The drought of 2007-08 had a severe impact on the Southeast. Water supplies reached such low levels that some commercial and residential services were eliminated; other urban services, including fire protection and sanitation, were threatened. A combination of rapid growth and limited opportunities for development of new supplies means that sustaining rapid economic growth in the region is dependent in part on improving efficiency of water use.
Since 1990, population in North Carolina, South Carolina and Georgia increased by 15 percent to 23.4 million, and U.S. Census Bureau projections anticipate an increase of another 25 percent by 2030. There is a limited opportunity to expand supplies. Most prime reservoir sites have already been developed. For example, 86 percent of current storage capacity in North Carolina was in place by 1965; 96 percent was in place by 1985. From 1910 to 1965, 1.9 acre-feet of reservoir storage was added for each new resident; only 0.19 acre-feet per new resident since 1965.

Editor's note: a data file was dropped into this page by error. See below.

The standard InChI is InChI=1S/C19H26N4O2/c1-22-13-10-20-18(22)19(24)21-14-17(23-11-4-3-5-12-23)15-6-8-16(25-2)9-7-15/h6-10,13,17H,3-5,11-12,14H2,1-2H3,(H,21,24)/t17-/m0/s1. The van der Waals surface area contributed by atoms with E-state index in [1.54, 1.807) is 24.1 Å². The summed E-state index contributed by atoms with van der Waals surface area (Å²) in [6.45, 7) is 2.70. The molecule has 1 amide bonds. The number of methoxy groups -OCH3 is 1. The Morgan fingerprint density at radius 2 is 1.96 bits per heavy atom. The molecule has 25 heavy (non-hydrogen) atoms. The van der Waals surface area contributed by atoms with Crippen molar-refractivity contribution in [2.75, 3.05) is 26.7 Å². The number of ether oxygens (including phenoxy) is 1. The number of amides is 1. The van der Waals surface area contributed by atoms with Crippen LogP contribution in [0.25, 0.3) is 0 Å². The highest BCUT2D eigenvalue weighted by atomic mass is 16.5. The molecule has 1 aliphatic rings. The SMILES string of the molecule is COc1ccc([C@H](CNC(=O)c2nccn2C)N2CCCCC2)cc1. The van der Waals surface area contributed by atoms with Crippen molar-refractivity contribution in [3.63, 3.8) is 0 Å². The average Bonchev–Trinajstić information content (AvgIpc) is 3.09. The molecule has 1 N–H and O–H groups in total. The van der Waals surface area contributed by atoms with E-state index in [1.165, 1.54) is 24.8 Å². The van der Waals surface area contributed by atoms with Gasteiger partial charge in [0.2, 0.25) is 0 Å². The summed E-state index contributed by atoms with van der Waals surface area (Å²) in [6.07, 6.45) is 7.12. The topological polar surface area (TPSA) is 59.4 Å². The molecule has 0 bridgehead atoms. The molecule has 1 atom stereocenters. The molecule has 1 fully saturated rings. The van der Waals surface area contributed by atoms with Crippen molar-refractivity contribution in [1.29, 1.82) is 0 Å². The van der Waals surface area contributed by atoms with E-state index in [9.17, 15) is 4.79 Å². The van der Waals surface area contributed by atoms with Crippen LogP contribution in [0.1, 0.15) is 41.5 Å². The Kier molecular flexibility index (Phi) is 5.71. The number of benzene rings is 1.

Because of its long history of relative abundance of supplies and lack of concentrated demand centers, the Southeast has not felt the need to adopt measures to improve efficiency of water use. That era is now gone. These trends indicate that the Southeast needs to prioritize water efficiency for every year and not just during a drought.